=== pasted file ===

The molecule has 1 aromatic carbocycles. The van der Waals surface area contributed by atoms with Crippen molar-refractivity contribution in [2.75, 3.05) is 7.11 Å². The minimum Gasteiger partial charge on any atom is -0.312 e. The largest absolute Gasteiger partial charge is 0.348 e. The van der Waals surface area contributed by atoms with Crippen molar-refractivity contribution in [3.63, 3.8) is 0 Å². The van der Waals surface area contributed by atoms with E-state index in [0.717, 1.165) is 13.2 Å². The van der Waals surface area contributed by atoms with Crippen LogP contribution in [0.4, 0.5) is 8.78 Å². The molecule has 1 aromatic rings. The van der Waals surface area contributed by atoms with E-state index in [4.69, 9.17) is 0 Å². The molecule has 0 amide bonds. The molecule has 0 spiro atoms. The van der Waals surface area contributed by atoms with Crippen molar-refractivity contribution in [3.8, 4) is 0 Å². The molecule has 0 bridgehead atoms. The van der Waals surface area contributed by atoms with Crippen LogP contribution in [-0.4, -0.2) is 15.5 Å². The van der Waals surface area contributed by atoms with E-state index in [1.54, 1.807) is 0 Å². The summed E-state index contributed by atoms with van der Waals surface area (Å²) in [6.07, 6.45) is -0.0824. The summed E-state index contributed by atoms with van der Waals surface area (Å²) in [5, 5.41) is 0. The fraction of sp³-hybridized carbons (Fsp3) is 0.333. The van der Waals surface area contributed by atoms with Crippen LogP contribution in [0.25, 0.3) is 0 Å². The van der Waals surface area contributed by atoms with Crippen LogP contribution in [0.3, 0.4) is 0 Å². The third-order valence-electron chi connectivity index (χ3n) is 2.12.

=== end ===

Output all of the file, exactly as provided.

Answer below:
The molecule has 1 aromatic carbocycles. The van der Waals surface area contributed by atoms with Crippen molar-refractivity contribution in [2.75, 3.05) is 7.11 Å². The minimum Gasteiger partial charge on any atom is -0.312 e. The largest absolute Gasteiger partial charge is 0.348 e. The van der Waals surface area contributed by atoms with Crippen molar-refractivity contribution in [3.63, 3.8) is 0 Å². The van der Waals surface area contributed by atoms with E-state index in [0.717, 1.165) is 13.2 Å². The van der Waals surface area contributed by atoms with Crippen LogP contribution in [0.4, 0.5) is 8.78 Å². The molecule has 1 aromatic rings. The van der Waals surface area contributed by atoms with E-state index in [4.69, 9.17) is 0 Å². The molecule has 0 amide bonds. The molecule has 0 spiro atoms. The van der Waals surface area contributed by atoms with Crippen molar-refractivity contribution in [3.8, 4) is 0 Å². The molecule has 0 bridgehead atoms. The van der Waals surface area contributed by atoms with Crippen LogP contribution in [-0.4, -0.2) is 15.5 Å². The van der Waals surface area contributed by atoms with E-state index in [1.54, 1.807) is 0 Å². The summed E-state index contributed by atoms with van der Waals surface area (Å²) in [6.07, 6.45) is -0.0824. The summed E-state index contributed by atoms with van der Waals surface area (Å²) in [5, 5.41) is 0. The fraction of sp³-hybridized carbons (Fsp3) is 0.333. The van der Waals surface area contributed by atoms with Crippen LogP contribution in [0.25, 0.3) is 0 Å². The van der Waals surface area contributed by atoms with Crippen LogP contribution in [0.3, 0.4) is 0 Å². The third-order valence-electron chi connectivity index (χ3n) is 2.12.